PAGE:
2. Suppose we just have a pairwise similarity function $$k(\cdot,\cdot)$$ which is symmetric positive semi-definite (s-psd) over $${\mathcal{X}}$$, meaning that for any positive integer $$l$$ and any $$(x_1,\ldots,x_l)\in{\mathcal{X}}^l$$, the matrix $$G\in {\mathbb{R}}^{l\times l}$$ with $$G_{ij} = k(x_i,x_j)$$ is s-psd. Then we can construct $$G$$ over our training sample $$(x_1,\ldots,x_n)$$ as before, and use that both in our algorithm (via the dual) and at prediction time; namely, we predict with $x\mapsto \sum_{j : \bar s_j > 0} \frac {\bar s_j y_j}{\lambda} k(x_j, x).$

3. Suppose we are given an space (a Hilbert space) of functions, $${\mathcal{F}}$$, with the following properties.

• There exists a function $$k(\cdot, \cdot)$$ so that every $$f\in {\mathcal{F}}$$ satisfies $$f(x) := {\left\langle f, k(x,\cdot) \right \rangle}$$.

• The norm on the space can be written $\|f\|_{{\mathcal{F}}} := \inf \left\{ \|w\|_2 : f = \sum_x w_x k(x,\cdot) \right\}.$ (And the norm is finite for all $$f\in{\mathcal{F}}$$).

This space is called an RKHS (reproducing kernel hilbert space).

It turns out these are all the same. As proved in (Steinwart and Christmann 2008, chap. 4) (In the following, implications mean one can be used to construct another):

• $$1 \Longrightarrow 2$$, namely $$k(x,x') := {\left\langle \Phi(x), \Phi(x') \right \rangle}$$ is s-psd.

• $$2 \Longrightarrow 3$$, namely an s-psd kernel $$k$$ leads to the construction of an RKHS, namely the space $${\text{span}}(\{k(x,\cdot) : x \in {\mathcal{X}}\})$$.

• $$3 \Longrightarrow 1$$, namely via the definition $$\Phi(x) := k(x,\cdot)$$.

Remark. The notion of an RKHS leads to the true power of the representer theorem: now we write the primal optimization over the function space $${\mathcal{F}}$$, but still we can write the optimum as a finitary object (namely $$\sum_{j: \bar s_j > 0} \bar s_j k(x_j,\cdot)/\lambda$$).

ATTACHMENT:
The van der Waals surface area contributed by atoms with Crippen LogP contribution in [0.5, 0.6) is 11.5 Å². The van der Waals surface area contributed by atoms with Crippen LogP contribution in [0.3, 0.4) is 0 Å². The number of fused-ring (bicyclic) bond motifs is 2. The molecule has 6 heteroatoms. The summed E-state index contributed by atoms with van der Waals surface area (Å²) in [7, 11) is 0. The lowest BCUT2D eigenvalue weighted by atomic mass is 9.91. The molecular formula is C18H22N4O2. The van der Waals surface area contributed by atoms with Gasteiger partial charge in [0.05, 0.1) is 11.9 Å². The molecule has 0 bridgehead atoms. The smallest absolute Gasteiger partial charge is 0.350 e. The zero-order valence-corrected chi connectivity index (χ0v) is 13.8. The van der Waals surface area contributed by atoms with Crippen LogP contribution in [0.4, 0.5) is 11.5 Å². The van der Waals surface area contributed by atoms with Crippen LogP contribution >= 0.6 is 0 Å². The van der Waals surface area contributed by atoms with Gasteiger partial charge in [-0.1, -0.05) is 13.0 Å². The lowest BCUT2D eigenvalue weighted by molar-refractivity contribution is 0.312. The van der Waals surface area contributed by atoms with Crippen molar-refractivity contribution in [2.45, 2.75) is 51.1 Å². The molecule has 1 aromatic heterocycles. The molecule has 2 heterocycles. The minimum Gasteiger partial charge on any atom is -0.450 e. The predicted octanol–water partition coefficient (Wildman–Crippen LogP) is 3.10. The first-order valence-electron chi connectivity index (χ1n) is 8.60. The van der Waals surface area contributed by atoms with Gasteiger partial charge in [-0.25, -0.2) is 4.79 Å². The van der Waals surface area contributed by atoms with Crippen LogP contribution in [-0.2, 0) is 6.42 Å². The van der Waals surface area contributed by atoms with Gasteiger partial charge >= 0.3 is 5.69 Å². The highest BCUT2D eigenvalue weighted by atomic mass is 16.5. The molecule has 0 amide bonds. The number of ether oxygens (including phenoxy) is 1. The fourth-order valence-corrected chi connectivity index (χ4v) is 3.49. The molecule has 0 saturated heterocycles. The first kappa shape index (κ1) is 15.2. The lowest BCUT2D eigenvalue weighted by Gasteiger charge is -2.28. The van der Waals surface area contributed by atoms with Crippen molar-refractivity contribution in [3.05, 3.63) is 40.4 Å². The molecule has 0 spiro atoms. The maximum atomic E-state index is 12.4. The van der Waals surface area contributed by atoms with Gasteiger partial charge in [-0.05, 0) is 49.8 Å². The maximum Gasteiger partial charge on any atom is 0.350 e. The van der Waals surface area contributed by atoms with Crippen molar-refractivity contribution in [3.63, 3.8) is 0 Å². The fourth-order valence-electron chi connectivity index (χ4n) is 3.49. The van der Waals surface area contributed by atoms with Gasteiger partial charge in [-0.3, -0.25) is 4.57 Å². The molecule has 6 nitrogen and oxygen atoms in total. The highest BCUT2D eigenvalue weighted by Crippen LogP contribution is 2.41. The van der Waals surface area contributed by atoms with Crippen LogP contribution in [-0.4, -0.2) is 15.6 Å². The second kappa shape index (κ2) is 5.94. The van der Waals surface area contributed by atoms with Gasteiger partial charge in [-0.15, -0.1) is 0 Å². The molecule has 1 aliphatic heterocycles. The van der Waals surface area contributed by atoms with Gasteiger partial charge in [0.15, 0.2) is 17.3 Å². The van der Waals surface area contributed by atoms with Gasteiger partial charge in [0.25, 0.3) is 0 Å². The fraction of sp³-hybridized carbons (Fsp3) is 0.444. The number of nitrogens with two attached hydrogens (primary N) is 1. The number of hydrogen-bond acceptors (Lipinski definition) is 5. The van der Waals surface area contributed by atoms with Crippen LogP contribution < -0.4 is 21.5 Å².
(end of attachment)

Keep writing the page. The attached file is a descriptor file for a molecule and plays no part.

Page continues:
[ note to future matus: this presentation still seemed too abstract and vague. ]

## Convex optimization methods

Here are 5 convex optimization scenarios that are covered in this course.

• Projected (sub)gradient descent applied to Lipschitz $$f:{\mathbb{R}}^d\to{\mathbb{R}}$$ over a compact convex constraint set; this takes $${\mathcal{O}}(1/\epsilon^2)$$ iterations for accuracy $$\epsilon >0$$. We will not prove this here; a minor variant of the sgd proof from lecture 1 does the trick.

• Frank-Wolfe method applied to smooth $$f:{\mathbb{R}}^d\to{\mathbb{R}}$$ once again with compact convex constraint. This takes $${\mathcal{O}}(1/\epsilon)$$ iterations, and will be covered today.

• Projected gradient descent applied to smooth $$f:{\mathbb{R}}^d\to{\mathbb{R}}$$ with compact convex constraint. Once again $${\mathcal{O}}(1/\epsilon)$$, discussed today.

• Projected gradient descent applied to smooth and strongly convex $$f:{\mathbb{R}}^d\to{\mathbb{R}}$$, unconstrained. Needs $${\mathcal{O}}(\ln(1/\epsilon))$$ iterations, discussed today.

• Coordinate descent applied to smooth $$f:{\mathbb{R}}^d\to{\mathbb{R}}$$, unconstrained; will be analyzed under two disjoint sets of conditions of $$f$$ to get rate $${\mathcal{O}}(\ln(1/\epsilon))$$. We’ll cover these in a future lecture.

Remarks.

1. To learn about more convex optimization methods, I recommend the survey by Bubeck (2014), which was used for many of the analyses here.

2. We’ll be analyzing the batch setting, namely we should think of applying these methods to the regularized empirical risk $$f(w) := \sum_i \ell(y_i,x_i, w) + p(w)$$, where $$\ell$$ is a loss function and $$p$$ is a penalty function (e.g., $$\ell(y_i,x_i,w) = \max\{0, 1-y_i {\left\langle w,x_i, \} \right \rangle}$$ and $$p(w) = \lambda \|w\|_2^2$$.